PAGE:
Making mistakes is part of being human. We’re all flawed. We all make illogical decisions. And we’re aware of this, at least at a theoretical level. But why are so many of us still trying to shirk our innate tendency to be wrong as though our lives depended on it?
Entrepreneurs are especially prone to being perfectionists, and you probably can relate to this. Naturally, you want your ideas to work and your efforts to pay off. In your quest for success, you probably read articles like “The 5 Biggest Mistakes Entrepreneurs Must Avoid” or “10 Common Mistakes Made by Startup Entrepreneurs.”
While there’s nothing wrong with this, taking perfectionism to the extreme can work against your favor. If you’re too obsessed with becoming faultless, you may end up crippled by the fear of launching bold business strategies. And that’s something you can’t afford as an entrepreneur.
Indeed, avoiding mistakes is the biggest mistake you can make. Even the world’s greatest visionaries have been through countless failures, and most of these setbacks were caused by their own wrong decisions.
Musk admitted that when he started automaker firm Tesla, he thought they only had a 10% chance to succeed.
Take for example Elon Musk, a South African-born entrepreneur, engineer, and inventor.
Musk admitted that when he started automaker firm Tesla, he thought they only had a 10% chance to succeed. He said he was “completely clueless” and that he had no idea what they were doing. As a result, there were plenty of issues involved with the earliest versions of the battery electric vehicle Tesla Roadster.
Musk even had a hard time finding investors for the Roadster. He recounted that he once demonstrated the sports car to Google founders Sergey Brin and Larry Page. During the test drive, a bug in Tesla’s system prevented the Roadster from going beyond 10 mph. In the end, however, Google still became an investor.
All these embarrassing instances forced Musk to take a step back and reevaluate his business strategies and production processes. Afterwards, he re-shaped the company’s business model so that it fits and reflects the organization’s principles. It’s worth noting that this entrepreneur who made a lot of blunders is also the same person who pushes for multiplanetary life (he wants to set up a colony on Mars to avoid human extinction) and reducing global warming through sustainable energy.
The NeXT Computer is only a notch in Jobs’ string of product failures. And after all this, however, Apple remains one of the key players in the consumer electronics sphere.
And then, there’s also Steve Jobs, the legendary businessman and tech innovator who largely revolutionized home computing and mobile technology.
One of his notorious blunders was in 1990, five years after he left Apple, the company he co-founded some 20 years earlier. Under his newly established startup, NeXT, he unveiled the NeXT Computer. Jobs admitted that they had a hard time determining who their target market was, and that put a strain on their marketing efforts.
The NeXT Computer is only a notch in Jobs’ string of product failures, which include the Lisa and the Apple III. Other unfortunate products would soon follow Job’s career even after he rejoined Apple in 1997, including the Macintosh TV, the Power Mac G4 Cube, and Mobile Me.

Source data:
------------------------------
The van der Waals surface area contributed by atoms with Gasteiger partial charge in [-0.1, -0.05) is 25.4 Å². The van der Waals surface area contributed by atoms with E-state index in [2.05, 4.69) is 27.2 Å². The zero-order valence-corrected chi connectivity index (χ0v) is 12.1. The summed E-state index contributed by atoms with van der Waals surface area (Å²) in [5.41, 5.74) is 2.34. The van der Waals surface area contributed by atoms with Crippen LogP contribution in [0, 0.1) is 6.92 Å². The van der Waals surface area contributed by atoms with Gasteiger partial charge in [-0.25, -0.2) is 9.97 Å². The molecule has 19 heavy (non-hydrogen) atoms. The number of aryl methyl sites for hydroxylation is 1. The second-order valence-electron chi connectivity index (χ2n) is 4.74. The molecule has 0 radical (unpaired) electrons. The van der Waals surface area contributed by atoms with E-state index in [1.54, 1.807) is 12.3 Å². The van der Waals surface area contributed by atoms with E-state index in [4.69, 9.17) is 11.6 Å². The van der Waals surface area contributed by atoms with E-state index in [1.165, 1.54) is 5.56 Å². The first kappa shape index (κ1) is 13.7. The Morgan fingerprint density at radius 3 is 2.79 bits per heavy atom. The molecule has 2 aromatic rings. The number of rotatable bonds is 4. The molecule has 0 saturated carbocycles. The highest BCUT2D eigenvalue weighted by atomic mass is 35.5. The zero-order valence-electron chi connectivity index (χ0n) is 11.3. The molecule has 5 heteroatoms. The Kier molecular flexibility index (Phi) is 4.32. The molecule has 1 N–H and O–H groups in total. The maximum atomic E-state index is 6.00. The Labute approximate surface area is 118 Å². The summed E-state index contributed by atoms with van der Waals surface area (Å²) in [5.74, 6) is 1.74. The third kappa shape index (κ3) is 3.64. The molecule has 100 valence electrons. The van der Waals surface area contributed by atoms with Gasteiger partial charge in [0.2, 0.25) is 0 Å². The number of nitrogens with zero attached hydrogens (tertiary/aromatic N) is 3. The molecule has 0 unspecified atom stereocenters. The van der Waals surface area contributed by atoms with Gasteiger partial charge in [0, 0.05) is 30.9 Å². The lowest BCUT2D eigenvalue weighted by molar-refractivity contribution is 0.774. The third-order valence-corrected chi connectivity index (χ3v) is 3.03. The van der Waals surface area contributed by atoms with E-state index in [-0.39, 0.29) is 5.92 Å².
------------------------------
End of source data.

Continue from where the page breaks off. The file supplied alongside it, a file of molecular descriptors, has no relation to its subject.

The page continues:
After all this, however, Apple remains one of the key players in the consumer electronics sphere.
Of course, Musk and Jobs aren’t the only successful entrepreneurs who had their share of mortifying moments. The list could go on and on, but all these stories would point to one lesson: If you respond to your failures the right way, you can turn them into innovative ideas and business opportunities.
Why you need to make mistakes
In a TED talk called “On Being Wrong,” Pulitzer Prize-winning journalist Kathryn Schulz explores why we’re perpetually afraid of making mistakes and why this shouldn’t be the case. She said,
“Our capacity to screw up is not some kind of embarrassing defect in the human system, something we can eradicate or overcome. It’s totally fundamental to who we are. Because unlike God, we don’t really know what’s going on out there. And unlike all of the other animals, we’re so obsessed with trying to figure it out. To me, this obsession is the source and root of all our productivity and creativity.”
So here’s a business tip: Make a lot of mistakes and learn from them. Here are the four most important benefits of committing errors.
1. It’s educational.
When we make mistakes, we’re forced to examine where we went wrong. This allows us to discover what we need to learn and avoid so we can do better. Plus, committing errors can be a humbling experience. It lets us see our limitations, and this can motivate us to keep growing.
2. Mistakes let you spot loopholes.
If you ever thought your business model is flawless, you’re wrong. There’s always something that can be improved so you can be more productive and creative. But if you’re blind to your weaknesses, you’re not going to see these flaws.
3. It gives rise to innovative ideas.
From Tesla’s and Apple’s stories, we learn that the world’s most innovative companies went through a long list of failures before becoming the legacy they are now. In fact, many of them are still committing major slip-ups to this day (just think about Samsung’s exploding battery and Yahoo’s massive security breach). But all these unfortunate events are helping them form better ideas, which leads us to the next point.
4. Making mistakes leads to growth.
It can be difficult to adopt a growth mindset if you don’t acknowledge your mistakes, or if you’re focused on getting everything right. As a business tip, always be open to the possibility that you’re wrong, so you can face and recover from any setback you may find yourself in.